Why We Visit Guatemala Coffee Farmers

By Pete Huff, Farmer to Farmer Board Member

F2F group in Guatemala with coffee farmers and families.

F2F group in Guatemala with coffee farmers and families.

It’s not about the coffee. It’s about the often overlooked journey Farmer to Farmer coffee takes to reach us and the remarkable stories that are hidden amidst the unassuming beans. These are the stories of the women farmers who climb the steep Guatemalan highlands to tend their coffee trees every day. It’s about their families that rake the drying beans on rooftops under the January sun and their neighbors that pile heavy burlap coffee sacks into the back of pickup trucks to slowly descend the dry mountain for the long journey north. These stories transform coffee into an opportunity for people from different languages and cultures to connect across borders to find common ground. Coffee is just an excuse to start the conversation and learn the story.

Traveling to the coffee fields.

Traveling to the coffee fields.

These stories and the relationships they create are why Farmer to Farmer board members and supporters make the journey to visit the farmers who grow our coffee each year. We arrive in Guatemala with rough Spanish and navigate the bumpy roads leading to the farms of the mountainous Huehuetenango region in the country’s northwest. It’s a long drive through rural landscapes dotted with towns abuzz with street markets. Second-hand t-shirts imported from the U.S. sit alongside traditionally woven huipil shirts on the passengers of motorcycles that weave through the traffic. Brightly colored buses and smaller vans filled with people move in every direction the road will take them, all laden with bags of fruit and clothing on the roofs. This is the land of the Mam people, indigenous Maya who have grown corn and beans in the highlands for thousands of years. Once we arrive at our destination - the office and warehouse of the Asociación Unión de Pequeños Caficultores (UPC), who buys green bean coffee from the small farmers in the region and sells it on to Farmer to Farmer - we climb in the back of a pickup truck that carries us across rivers via swinging bridges and up dusty roads to the homes of the farmers. As the truck slowly climbs, we’re clearly an unusual sight for those who live in a region that isn’t often frequented by tourists. We stick out like sore thumbs, maybe because we struggle to stand in the back of the moving truck (a standard way of getting around in the region) or how we can’t stop taking pictures of the plunging cliffs cleaved by rushing rivers that are revealed with each turn. Luckily, our UPC friends guide us along the ever-branching roads and shout greetings to those we pass.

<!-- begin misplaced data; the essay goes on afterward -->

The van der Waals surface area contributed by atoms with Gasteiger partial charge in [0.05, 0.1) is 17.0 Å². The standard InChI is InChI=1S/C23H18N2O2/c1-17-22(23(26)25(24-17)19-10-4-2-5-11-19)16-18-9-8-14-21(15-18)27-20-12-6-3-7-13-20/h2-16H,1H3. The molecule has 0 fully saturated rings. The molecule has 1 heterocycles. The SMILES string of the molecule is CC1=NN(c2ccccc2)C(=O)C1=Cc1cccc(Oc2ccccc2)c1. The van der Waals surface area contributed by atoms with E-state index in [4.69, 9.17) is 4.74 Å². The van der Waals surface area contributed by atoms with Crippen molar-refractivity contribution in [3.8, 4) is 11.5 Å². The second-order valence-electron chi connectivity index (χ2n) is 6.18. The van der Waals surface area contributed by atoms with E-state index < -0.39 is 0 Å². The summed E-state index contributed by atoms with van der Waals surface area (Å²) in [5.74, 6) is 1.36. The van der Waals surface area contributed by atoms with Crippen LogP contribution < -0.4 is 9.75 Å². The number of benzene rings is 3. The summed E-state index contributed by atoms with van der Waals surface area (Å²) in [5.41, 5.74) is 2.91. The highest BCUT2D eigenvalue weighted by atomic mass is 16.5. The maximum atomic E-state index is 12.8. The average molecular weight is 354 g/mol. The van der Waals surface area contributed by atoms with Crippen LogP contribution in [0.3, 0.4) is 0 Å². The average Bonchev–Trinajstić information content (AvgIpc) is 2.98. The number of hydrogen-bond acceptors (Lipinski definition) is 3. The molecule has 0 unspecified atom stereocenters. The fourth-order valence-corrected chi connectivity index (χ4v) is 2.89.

Carolina with her green coffee, this year’s crop.

Carolina with her green coffee, this year’s crop.

When we make it to the homes of the farmers, we find some of the most humble, hard-working and kind people on the planet. These are women-owned and operated farms, so each farm begins with an introduction to the matriarch. We meet Elsa, who has fifteen grandchildren and outpaces all of us down the hill in her leopard print shirt; we meet Carmela, who has been growing coffee for nearly five decades; we meet Carolina, whose can’t help but smile as she shows us the incredible beans she grows; and we meet Matilda, who stands strong and proud on her stoop as she tells us about how she and her husband have grown the size of their organic coffee farm over the years. They welcome us with chicken soup made from scratch, cups of honey from their beehives, slices of corn cake and - of course - coffee with a lot of sugar. We talk about the coffee as children hover in doorways and dogs sniff for crumbs. Amid the stories about the cost of organic certification and the challenges of dealing with the devastating effects of the coffee-killing La Roya fungus, we get to know the farmer as more than just someone who grows some of the best coffee we’ve ever tasted. We get to know a person that was born on the farm where we now stand and who carries their family forward toward dreams of a better life. We get to be part of their easy humor and patient determination. We learn about their children who are simultaneously precocious and shy when the conversation turns to them. We see the person who has struggled with the hardship of mass migration to the U.S. as husbands, fathers, brothers and sons leave in search for something better, perhaps never to be heard from or seen again. We learn how our coffee puts money in their pockets to pay for education, land, equipment and security when harvests struggle. As we finish our coffee and climb back in the truck for the long drive down the mountain, we carry these stories with us along with a deepened commitment to sharing them (keep an eye out for upcoming profiles of the individual farmers). Buying Farmer to Farmer coffee and supporting our mission honors the stories and the hard work of the women coffee farmers we work with in Guatemala. It's a simple act that reaches across borders to create meaningful relationships built on respect, cooperation and an extra teaspoon of sugar in that afternoon coffee.

Pete in the coffee fields.

Pete in the coffee fields.

Brenda Betz-Stoltz